A good starting point, believe it or not, can be with the actors themselves, especially in Canada. If you have any connections in the business, network all you can. If you know a way to get your script in front of someone that could help with this process, do it. Remember the character break-downs and descriptions I mentioned earlier? Now is the time to use them. Come up with a list of potential actors you would like to see in each major role. I am not suggesting you come up with your favourite action hero or someone who did 100 million in box office last year. Your list needs to be, sensible, and potentially achievable. You need to be creative and strategic here – think of actors that have some “name” appeal and are recognizable in some way, but have maybe been out of the loop for a while. Is there a fun cameo in your story? Perhaps a specific actor would be interested in a quick two day shoot for fun. You never know what the circumstances are of any particular actor, so be realistic, but come up with some unique, inspired ideas. Keep in mind, you want to go after actors that will be attractive to a distribution company as well. You won’t know until you try. Your goal here is to “pitch” your project and make it appealing enough by description, that it will convince an actor to actually read it.
For Canadian films and Canadian actors, things are somewhat less complicated than navigating through the major gate keeping agencies south of the border. Research your actor on the internet, and you might be able to find their contact information, whether in Canada or Los Angeles. You may even find their own specific website that accepts materials directly. Whatever contact information you find, if it says they accept materials for submission, follow their submission guidelines to the letter. Often, that is the one page synopsis only, so make sure yours is accurate and compelling.
If you are able to get an actor to read your script, you may get an expression of interest for a particular role. The door is now open a crack. How you proceed depends on the rapport you are able to establish with the actor’s representatives, and what they would like out of the equation. If an actor is willing to come on board, you now have an attachment that can help you shop your script. Then you can move on to sharing your script with production companies and distributors.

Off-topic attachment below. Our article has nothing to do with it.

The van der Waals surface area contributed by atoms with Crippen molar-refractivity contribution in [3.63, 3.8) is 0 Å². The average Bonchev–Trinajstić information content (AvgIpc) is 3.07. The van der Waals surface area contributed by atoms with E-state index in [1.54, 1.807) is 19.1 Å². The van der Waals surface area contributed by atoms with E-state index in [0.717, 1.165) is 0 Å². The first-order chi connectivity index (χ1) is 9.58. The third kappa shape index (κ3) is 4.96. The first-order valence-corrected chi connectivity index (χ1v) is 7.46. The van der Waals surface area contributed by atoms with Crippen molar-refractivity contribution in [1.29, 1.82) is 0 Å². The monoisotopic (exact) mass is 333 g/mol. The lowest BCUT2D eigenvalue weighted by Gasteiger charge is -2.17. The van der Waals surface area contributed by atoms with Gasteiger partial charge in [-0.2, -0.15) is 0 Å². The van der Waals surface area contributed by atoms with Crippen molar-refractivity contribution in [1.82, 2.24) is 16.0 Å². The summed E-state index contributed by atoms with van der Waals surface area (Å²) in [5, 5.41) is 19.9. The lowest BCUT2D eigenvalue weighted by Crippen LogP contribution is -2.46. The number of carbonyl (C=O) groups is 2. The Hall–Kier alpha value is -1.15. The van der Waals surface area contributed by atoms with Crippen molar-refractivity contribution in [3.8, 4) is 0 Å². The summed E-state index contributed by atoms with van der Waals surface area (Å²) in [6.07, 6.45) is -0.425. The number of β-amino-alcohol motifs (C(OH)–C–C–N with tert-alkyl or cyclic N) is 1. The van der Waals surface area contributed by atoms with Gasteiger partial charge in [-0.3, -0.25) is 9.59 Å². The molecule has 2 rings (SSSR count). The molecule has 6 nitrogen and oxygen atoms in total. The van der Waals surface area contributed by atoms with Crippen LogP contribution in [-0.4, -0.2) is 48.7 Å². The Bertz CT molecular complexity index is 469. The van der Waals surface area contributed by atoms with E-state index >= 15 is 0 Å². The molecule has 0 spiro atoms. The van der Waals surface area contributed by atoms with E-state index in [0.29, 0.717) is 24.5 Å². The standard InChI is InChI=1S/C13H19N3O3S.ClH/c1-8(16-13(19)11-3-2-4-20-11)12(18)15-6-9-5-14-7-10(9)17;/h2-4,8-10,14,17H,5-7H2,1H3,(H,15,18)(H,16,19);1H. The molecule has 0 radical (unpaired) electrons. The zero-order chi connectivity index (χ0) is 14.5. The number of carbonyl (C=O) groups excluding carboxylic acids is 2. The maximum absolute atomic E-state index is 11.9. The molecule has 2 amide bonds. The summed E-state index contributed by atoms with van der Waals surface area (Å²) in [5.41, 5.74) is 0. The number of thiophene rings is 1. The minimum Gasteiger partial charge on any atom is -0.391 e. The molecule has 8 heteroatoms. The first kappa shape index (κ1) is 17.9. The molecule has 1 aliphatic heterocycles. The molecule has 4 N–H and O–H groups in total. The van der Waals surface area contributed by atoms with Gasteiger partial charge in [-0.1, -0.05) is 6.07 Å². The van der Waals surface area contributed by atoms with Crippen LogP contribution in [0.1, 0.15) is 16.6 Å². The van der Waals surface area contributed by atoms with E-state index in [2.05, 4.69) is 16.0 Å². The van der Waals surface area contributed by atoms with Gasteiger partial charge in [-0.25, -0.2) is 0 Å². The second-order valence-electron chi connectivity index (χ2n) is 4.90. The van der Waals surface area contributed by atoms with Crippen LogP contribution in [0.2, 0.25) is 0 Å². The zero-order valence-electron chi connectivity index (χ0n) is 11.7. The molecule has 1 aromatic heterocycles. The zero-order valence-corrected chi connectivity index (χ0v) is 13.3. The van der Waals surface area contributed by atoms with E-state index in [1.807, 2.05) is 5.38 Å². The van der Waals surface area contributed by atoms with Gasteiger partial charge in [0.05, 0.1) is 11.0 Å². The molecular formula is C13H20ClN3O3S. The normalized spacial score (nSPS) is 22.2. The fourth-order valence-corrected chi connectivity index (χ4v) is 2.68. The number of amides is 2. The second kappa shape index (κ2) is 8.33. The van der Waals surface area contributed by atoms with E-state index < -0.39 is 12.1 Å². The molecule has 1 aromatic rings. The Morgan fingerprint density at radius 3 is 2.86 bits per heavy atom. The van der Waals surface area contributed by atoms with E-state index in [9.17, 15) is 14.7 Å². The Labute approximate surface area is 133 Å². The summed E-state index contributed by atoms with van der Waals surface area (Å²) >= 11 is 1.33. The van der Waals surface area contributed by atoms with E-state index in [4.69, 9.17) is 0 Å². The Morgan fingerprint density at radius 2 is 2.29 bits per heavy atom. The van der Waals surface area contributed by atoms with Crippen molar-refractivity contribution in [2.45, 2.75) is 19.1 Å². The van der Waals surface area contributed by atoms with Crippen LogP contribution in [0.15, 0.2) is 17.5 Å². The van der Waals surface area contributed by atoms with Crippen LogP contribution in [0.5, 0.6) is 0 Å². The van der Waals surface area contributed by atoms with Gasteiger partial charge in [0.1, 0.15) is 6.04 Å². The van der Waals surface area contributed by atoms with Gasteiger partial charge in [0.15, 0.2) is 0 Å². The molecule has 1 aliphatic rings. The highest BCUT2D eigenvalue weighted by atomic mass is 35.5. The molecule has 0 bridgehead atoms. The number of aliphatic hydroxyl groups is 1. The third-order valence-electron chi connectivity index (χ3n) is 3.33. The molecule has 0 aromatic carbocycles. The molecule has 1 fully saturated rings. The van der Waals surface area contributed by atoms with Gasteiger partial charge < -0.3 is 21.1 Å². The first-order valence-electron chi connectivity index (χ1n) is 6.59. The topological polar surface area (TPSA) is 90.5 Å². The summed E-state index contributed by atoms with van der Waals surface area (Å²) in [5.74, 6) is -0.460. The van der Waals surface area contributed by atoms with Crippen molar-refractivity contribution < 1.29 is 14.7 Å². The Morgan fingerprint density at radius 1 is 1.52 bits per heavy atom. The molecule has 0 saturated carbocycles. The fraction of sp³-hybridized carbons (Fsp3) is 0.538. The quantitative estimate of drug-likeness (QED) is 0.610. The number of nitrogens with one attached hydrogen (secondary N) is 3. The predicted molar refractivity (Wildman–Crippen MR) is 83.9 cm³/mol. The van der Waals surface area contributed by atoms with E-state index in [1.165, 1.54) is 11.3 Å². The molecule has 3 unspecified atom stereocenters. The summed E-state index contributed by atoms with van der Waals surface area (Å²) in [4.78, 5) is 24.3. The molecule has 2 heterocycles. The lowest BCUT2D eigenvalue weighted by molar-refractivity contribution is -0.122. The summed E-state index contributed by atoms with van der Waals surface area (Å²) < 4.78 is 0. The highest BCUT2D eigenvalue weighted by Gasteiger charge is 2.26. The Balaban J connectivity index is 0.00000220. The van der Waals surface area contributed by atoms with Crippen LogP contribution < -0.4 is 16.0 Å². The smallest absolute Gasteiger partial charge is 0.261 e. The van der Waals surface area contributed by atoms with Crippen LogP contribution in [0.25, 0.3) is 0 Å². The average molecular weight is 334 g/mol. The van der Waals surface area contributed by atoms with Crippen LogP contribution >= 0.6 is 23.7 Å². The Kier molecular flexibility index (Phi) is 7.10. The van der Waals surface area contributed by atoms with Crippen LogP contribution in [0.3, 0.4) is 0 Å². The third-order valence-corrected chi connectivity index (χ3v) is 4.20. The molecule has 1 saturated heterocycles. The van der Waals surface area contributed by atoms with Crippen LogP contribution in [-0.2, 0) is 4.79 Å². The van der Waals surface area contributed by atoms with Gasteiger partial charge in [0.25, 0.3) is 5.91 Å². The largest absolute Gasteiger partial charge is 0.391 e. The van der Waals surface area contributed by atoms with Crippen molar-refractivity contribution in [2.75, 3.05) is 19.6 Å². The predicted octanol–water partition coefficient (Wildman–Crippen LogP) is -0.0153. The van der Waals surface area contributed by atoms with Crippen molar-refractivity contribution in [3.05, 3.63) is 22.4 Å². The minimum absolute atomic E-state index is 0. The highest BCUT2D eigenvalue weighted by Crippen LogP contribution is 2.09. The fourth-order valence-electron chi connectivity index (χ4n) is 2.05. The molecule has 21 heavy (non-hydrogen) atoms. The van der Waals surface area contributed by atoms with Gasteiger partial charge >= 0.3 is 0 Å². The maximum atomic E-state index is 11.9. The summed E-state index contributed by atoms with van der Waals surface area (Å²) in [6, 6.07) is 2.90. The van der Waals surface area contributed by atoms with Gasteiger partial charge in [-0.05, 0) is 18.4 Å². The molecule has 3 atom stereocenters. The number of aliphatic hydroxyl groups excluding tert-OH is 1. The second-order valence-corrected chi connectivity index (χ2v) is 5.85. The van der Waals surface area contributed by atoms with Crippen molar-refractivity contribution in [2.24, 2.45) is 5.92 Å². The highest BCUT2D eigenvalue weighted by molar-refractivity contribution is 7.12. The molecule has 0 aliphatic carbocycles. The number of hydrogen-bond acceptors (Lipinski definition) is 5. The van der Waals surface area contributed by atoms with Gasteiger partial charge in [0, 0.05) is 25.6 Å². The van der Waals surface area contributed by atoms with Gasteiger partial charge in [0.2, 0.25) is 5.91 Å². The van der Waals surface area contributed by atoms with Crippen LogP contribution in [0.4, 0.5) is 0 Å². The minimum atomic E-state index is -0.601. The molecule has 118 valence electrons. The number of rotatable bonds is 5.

Again, research is key. Figure out the best production companies that would be a likely fit for your project, and make a submission. Be sure to express in your letter to them that you have an interested actor to play a particular role, waiting in the wings!
Practice Your Patience
The window for a production company – even in Canada – to review a potential project and get back to you can easily be three months or longer. This is normal and a part of the process. If a production company is interested in exploring your project, they may have their own ideas for how to package it further, and often have relationships already in place with distributors and directors. Always be open and flexible to their ideas, and if you are just interested in selling your script, you may have found a home for it. If you are interested in staying more involved, that is something you will have to discuss with interested parties. The major coup here, is interested parties. When making submissions, expect a fair share of disappointment – it goes with the territory. You will likely get many “passes” or have difficulty even getting it read by anyone. Persevere.
You may also approach distribution companies directly. Canadian and international distribution companies may get involved, but you have to do the legwork before you make your submission. Give them as many reasons as possible to pursue looking into your project further. An interested actor, producer or director can make the difference, and help your script to stand out. The most important thing is what you are starting with – the script has to be good! Then it is up to you to get it in front of the eyes that make the decisions and can make a difference!